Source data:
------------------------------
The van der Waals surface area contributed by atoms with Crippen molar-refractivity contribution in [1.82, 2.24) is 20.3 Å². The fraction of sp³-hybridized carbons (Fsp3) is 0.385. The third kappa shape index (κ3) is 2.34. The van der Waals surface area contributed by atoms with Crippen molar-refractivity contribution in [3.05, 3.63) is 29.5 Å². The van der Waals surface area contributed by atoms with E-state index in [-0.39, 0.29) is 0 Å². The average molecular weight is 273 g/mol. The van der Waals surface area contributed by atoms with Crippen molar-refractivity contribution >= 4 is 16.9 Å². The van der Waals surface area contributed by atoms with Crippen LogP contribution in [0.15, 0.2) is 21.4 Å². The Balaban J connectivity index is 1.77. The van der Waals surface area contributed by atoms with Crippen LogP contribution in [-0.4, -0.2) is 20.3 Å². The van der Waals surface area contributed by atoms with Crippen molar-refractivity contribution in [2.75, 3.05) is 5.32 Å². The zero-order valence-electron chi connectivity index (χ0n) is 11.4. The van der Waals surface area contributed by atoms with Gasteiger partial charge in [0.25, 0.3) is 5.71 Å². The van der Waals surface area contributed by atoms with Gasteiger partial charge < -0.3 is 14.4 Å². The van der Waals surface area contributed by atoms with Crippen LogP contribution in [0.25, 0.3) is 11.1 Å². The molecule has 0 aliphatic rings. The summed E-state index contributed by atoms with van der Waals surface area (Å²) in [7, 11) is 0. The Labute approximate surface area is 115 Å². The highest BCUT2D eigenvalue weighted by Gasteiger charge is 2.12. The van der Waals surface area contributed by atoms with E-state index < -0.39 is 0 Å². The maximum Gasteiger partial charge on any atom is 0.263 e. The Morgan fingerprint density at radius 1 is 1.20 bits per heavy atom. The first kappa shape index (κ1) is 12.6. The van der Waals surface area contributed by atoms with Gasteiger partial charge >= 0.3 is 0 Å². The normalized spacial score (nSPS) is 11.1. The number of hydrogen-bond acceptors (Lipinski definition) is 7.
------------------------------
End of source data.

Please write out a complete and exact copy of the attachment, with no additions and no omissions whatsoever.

The van der Waals surface area contributed by atoms with Crippen molar-refractivity contribution in [1.82, 2.24) is 20.3 Å². The fraction of sp³-hybridized carbons (Fsp3) is 0.385. The third kappa shape index (κ3) is 2.34. The van der Waals surface area contributed by atoms with Crippen molar-refractivity contribution in [3.05, 3.63) is 29.5 Å². The van der Waals surface area contributed by atoms with E-state index in [-0.39, 0.29) is 0 Å². The average molecular weight is 273 g/mol. The van der Waals surface area contributed by atoms with Crippen molar-refractivity contribution >= 4 is 16.9 Å². The van der Waals surface area contributed by atoms with Crippen LogP contribution in [0.15, 0.2) is 21.4 Å². The Balaban J connectivity index is 1.77. The van der Waals surface area contributed by atoms with Crippen LogP contribution in [-0.4, -0.2) is 20.3 Å². The van der Waals surface area contributed by atoms with Crippen molar-refractivity contribution in [2.75, 3.05) is 5.32 Å². The zero-order valence-electron chi connectivity index (χ0n) is 11.4. The van der Waals surface area contributed by atoms with Gasteiger partial charge in [0.25, 0.3) is 5.71 Å². The van der Waals surface area contributed by atoms with Gasteiger partial charge < -0.3 is 14.4 Å². The van der Waals surface area contributed by atoms with Crippen LogP contribution in [0.25, 0.3) is 11.1 Å². The molecule has 0 aliphatic rings. The summed E-state index contributed by atoms with van der Waals surface area (Å²) in [7, 11) is 0. The Labute approximate surface area is 115 Å². The highest BCUT2D eigenvalue weighted by Gasteiger charge is 2.12. The van der Waals surface area contributed by atoms with E-state index < -0.39 is 0 Å². The maximum Gasteiger partial charge on any atom is 0.263 e. The Morgan fingerprint density at radius 1 is 1.20 bits per heavy atom. The first kappa shape index (κ1) is 12.6. The van der Waals surface area contributed by atoms with Gasteiger partial charge >= 0.3 is 0 Å². The normalized spacial score (nSPS) is 11.1. The number of hydrogen-bond acceptors (Lipinski definition) is 7.